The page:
Learn more about how these hotels in Asia are cutting food waste while reducing  cost

In Europe, Swedish giant IKEA aim to cut food waste by 50% before the end of August 2020 with their Food Is Precious initiative.

One of their stores, IKEA Eindhoven, has been leading the fight against food waste. The team at Eindhoven reduced food waste by 45%, saving over 48,000 meals.

These two examples demonstrate the size of the opportunity for the hospitality industry in the United States. As competitive pressures increase and key costs rise, more companies should consider joining the fight against food waste as a way to enhance operational efficiency.

Since $160 billion of food is wasted every year, reducing food waste is a good investment opportunity for companies - the problem is large but so is the financial reward.

Food waste progress in America

QSR magazine recommends that you should understand your waste stream and measure and review it often to reduce food waste.

The most efficient and effective way to do this is with technology. Manually recording food waste takes time away from a chef who could otherwise be spending their time doing what they love - cooking.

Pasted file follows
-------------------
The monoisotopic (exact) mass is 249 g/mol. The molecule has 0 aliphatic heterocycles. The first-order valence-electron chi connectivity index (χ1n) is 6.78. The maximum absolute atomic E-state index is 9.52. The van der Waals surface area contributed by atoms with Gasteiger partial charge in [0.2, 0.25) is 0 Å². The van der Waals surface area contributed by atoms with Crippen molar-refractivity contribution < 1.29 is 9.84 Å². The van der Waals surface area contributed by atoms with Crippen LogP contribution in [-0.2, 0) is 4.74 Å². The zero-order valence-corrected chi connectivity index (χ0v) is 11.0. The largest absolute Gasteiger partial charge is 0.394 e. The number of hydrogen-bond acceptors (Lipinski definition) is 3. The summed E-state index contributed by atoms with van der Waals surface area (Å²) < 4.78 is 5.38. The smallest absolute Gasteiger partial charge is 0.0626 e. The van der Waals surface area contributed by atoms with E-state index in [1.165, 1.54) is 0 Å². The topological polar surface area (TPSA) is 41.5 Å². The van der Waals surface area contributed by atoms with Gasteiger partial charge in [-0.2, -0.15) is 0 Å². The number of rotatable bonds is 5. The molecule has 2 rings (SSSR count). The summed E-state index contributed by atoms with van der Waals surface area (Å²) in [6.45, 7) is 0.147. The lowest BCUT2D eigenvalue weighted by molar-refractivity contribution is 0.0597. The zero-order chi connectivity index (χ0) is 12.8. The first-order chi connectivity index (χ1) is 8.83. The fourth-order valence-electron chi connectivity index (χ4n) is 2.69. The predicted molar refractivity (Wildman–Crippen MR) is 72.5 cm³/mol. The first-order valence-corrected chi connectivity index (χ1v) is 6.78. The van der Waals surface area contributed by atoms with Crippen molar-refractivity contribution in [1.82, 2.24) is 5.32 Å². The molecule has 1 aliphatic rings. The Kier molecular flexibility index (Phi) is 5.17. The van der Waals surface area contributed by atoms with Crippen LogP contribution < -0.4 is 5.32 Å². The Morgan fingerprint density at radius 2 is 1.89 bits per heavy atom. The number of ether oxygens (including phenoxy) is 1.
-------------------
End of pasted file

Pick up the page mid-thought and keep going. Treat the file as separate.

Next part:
So far, in the United States, about ten hotels including Hilton, Hyatt and Marriott International took part in a 12-week pilot program to cut food waste in the hospitality sector according to the World Wildlife Fund (WWF) and the American Hotel & Lodging Association (AHLA). Overall, participating properties reduced food waste by at least 10%.

Their findings support that food waste management is done more productively by the use of waste tracking technology.

It’s a first step and could act as a catalyst for US businesses to establish themselves as leaders on this topic  

Shifting Perspectives on food waste

Customer attitudes towards sustainability and food waste are shifting. A study by Unilever revealed that 72% of U.S. diners care about how food waste is handled. If it’s a priority for the consumer, it should be a priority for the restaurant as well. 

For example, Pete Pearson, Director of Food Waste at WWF, said some hotel chefs work to make sure menus for banquets and large events could be quickly adjusted if necessary, and part of the excess food reused for other meals.

Chefs are key, as with many food trends, to accelerate this shifting perspective among the general public, and show that food is too valuable to waste.

What American hotels can do

Reducing food waste is critical in making the world a more sustainable place. You have the power to make a change. If you are part of a food business that spends over $100,000 on food costs and you prepare food largely in advance, you have a massive opportunity to reduce food waste in your kitchen.

We would encourage all hotel operators to see food waste as an opportunity to significantly cut costs while also contributing to the environment.

In a competitive marketplace and with increasingly demanding guests, there has never been a more important time for hotels to run with maximum efficiency.